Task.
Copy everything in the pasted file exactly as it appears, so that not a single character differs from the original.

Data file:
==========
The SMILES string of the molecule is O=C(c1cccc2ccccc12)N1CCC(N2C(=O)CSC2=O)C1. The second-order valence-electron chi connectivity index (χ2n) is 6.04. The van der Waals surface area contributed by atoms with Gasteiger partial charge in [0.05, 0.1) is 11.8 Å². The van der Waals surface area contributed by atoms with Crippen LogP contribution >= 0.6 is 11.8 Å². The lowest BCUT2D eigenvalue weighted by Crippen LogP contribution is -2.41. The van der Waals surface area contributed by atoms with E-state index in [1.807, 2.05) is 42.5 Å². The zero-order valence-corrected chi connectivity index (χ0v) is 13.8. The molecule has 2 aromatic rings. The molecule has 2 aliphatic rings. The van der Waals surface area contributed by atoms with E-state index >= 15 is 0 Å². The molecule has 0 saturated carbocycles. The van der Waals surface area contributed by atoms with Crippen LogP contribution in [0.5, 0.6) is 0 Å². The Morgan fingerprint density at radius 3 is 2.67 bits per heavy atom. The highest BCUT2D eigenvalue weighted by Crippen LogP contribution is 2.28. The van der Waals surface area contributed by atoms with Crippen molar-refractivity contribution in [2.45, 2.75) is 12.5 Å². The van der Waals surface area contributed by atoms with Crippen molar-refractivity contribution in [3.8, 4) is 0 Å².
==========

The SMILES string of the molecule is O=C(c1cccc2ccccc12)N1CCC(N2C(=O)CSC2=O)C1. The second-order valence-electron chi connectivity index (χ2n) is 6.04. The van der Waals surface area contributed by atoms with Gasteiger partial charge in [0.05, 0.1) is 11.8 Å². The van der Waals surface area contributed by atoms with Crippen LogP contribution >= 0.6 is 11.8 Å². The lowest BCUT2D eigenvalue weighted by Crippen LogP contribution is -2.41. The van der Waals surface area contributed by atoms with E-state index in [1.807, 2.05) is 42.5 Å². The zero-order valence-corrected chi connectivity index (χ0v) is 13.8. The molecule has 2 aromatic rings. The molecule has 2 aliphatic rings. The van der Waals surface area contributed by atoms with E-state index >= 15 is 0 Å². The molecule has 0 saturated carbocycles. The van der Waals surface area contributed by atoms with Crippen LogP contribution in [0.5, 0.6) is 0 Å². The Morgan fingerprint density at radius 3 is 2.67 bits per heavy atom. The highest BCUT2D eigenvalue weighted by Crippen LogP contribution is 2.28. The van der Waals surface area contributed by atoms with Crippen molar-refractivity contribution in [2.45, 2.75) is 12.5 Å². The van der Waals surface area contributed by atoms with Crippen molar-refractivity contribution in [3.8, 4) is 0 Å².